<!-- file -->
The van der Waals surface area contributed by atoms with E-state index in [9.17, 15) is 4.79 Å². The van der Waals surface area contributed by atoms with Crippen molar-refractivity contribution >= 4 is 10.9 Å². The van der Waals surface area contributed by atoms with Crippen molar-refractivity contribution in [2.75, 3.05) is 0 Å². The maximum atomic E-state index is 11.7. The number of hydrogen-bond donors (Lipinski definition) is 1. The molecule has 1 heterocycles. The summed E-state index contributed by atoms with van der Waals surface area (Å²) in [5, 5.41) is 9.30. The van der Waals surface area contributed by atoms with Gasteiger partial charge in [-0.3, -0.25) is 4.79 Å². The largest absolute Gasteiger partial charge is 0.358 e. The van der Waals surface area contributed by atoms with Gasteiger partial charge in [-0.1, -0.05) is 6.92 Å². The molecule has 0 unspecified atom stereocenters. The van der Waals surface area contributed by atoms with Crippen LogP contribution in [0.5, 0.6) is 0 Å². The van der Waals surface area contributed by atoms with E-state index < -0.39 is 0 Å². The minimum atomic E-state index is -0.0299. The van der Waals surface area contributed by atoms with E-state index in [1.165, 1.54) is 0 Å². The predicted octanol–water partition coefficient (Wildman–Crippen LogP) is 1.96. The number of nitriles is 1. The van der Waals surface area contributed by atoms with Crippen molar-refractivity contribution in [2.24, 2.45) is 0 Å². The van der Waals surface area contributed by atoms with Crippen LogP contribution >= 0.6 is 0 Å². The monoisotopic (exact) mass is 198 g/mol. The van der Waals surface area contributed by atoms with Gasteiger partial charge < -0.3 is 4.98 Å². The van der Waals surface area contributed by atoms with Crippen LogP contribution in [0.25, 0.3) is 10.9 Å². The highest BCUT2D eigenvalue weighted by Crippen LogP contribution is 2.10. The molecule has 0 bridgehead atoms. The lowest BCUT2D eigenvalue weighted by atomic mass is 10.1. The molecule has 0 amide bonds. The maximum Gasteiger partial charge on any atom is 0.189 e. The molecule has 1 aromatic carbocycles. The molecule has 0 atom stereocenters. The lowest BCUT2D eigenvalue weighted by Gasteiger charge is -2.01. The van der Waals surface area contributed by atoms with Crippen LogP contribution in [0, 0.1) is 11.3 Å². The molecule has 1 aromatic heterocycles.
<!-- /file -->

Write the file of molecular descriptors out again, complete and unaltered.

The van der Waals surface area contributed by atoms with E-state index in [9.17, 15) is 4.79 Å². The van der Waals surface area contributed by atoms with Crippen molar-refractivity contribution >= 4 is 10.9 Å². The van der Waals surface area contributed by atoms with Crippen molar-refractivity contribution in [2.75, 3.05) is 0 Å². The maximum atomic E-state index is 11.7. The number of hydrogen-bond donors (Lipinski definition) is 1. The molecule has 1 heterocycles. The summed E-state index contributed by atoms with van der Waals surface area (Å²) in [5, 5.41) is 9.30. The van der Waals surface area contributed by atoms with Gasteiger partial charge in [-0.3, -0.25) is 4.79 Å². The largest absolute Gasteiger partial charge is 0.358 e. The van der Waals surface area contributed by atoms with Gasteiger partial charge in [-0.1, -0.05) is 6.92 Å². The molecule has 0 unspecified atom stereocenters. The van der Waals surface area contributed by atoms with Crippen LogP contribution in [0.5, 0.6) is 0 Å². The van der Waals surface area contributed by atoms with E-state index < -0.39 is 0 Å². The minimum atomic E-state index is -0.0299. The van der Waals surface area contributed by atoms with E-state index in [1.165, 1.54) is 0 Å². The predicted octanol–water partition coefficient (Wildman–Crippen LogP) is 1.96. The number of nitriles is 1. The van der Waals surface area contributed by atoms with Crippen molar-refractivity contribution in [2.24, 2.45) is 0 Å². The van der Waals surface area contributed by atoms with Crippen LogP contribution >= 0.6 is 0 Å². The monoisotopic (exact) mass is 198 g/mol. The van der Waals surface area contributed by atoms with Gasteiger partial charge < -0.3 is 4.98 Å². The van der Waals surface area contributed by atoms with Crippen LogP contribution in [0.25, 0.3) is 10.9 Å². The highest BCUT2D eigenvalue weighted by Crippen LogP contribution is 2.10. The molecule has 0 bridgehead atoms. The lowest BCUT2D eigenvalue weighted by atomic mass is 10.1. The molecule has 0 amide bonds. The maximum Gasteiger partial charge on any atom is 0.189 e. The molecule has 1 aromatic carbocycles. The molecule has 0 atom stereocenters. The lowest BCUT2D eigenvalue weighted by Gasteiger charge is -2.01. The van der Waals surface area contributed by atoms with Crippen LogP contribution in [0, 0.1) is 11.3 Å². The molecule has 1 aromatic heterocycles.